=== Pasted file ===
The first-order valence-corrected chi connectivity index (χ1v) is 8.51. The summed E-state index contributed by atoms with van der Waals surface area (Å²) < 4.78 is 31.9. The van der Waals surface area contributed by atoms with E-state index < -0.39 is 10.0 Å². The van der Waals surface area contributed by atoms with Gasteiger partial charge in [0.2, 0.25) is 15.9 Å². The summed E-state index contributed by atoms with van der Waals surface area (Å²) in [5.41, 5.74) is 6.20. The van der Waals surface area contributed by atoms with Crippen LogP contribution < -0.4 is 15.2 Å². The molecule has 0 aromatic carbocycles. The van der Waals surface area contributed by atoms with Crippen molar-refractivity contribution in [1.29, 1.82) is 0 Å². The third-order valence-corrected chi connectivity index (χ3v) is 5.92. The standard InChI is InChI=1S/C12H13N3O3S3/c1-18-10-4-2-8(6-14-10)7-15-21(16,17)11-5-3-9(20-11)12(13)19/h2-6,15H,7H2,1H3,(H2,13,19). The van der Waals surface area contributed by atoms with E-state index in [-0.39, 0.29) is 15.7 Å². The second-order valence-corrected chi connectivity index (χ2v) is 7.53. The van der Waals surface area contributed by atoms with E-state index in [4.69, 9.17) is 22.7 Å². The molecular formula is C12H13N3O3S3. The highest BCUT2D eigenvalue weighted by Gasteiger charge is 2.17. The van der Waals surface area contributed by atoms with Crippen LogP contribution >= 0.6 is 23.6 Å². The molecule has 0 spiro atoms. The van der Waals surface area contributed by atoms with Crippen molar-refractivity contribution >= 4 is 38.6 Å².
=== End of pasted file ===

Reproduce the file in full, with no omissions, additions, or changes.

The first-order valence-corrected chi connectivity index (χ1v) is 8.51. The summed E-state index contributed by atoms with van der Waals surface area (Å²) < 4.78 is 31.9. The van der Waals surface area contributed by atoms with E-state index < -0.39 is 10.0 Å². The van der Waals surface area contributed by atoms with Gasteiger partial charge in [0.2, 0.25) is 15.9 Å². The summed E-state index contributed by atoms with van der Waals surface area (Å²) in [5.41, 5.74) is 6.20. The van der Waals surface area contributed by atoms with Crippen LogP contribution < -0.4 is 15.2 Å². The molecule has 0 aromatic carbocycles. The van der Waals surface area contributed by atoms with Crippen molar-refractivity contribution in [1.29, 1.82) is 0 Å². The third-order valence-corrected chi connectivity index (χ3v) is 5.92. The standard InChI is InChI=1S/C12H13N3O3S3/c1-18-10-4-2-8(6-14-10)7-15-21(16,17)11-5-3-9(20-11)12(13)19/h2-6,15H,7H2,1H3,(H2,13,19). The van der Waals surface area contributed by atoms with E-state index in [-0.39, 0.29) is 15.7 Å². The second-order valence-corrected chi connectivity index (χ2v) is 7.53. The van der Waals surface area contributed by atoms with E-state index in [4.69, 9.17) is 22.7 Å². The molecular formula is C12H13N3O3S3. The highest BCUT2D eigenvalue weighted by Gasteiger charge is 2.17. The van der Waals surface area contributed by atoms with Crippen LogP contribution >= 0.6 is 23.6 Å². The molecule has 0 spiro atoms. The van der Waals surface area contributed by atoms with Crippen molar-refractivity contribution >= 4 is 38.6 Å².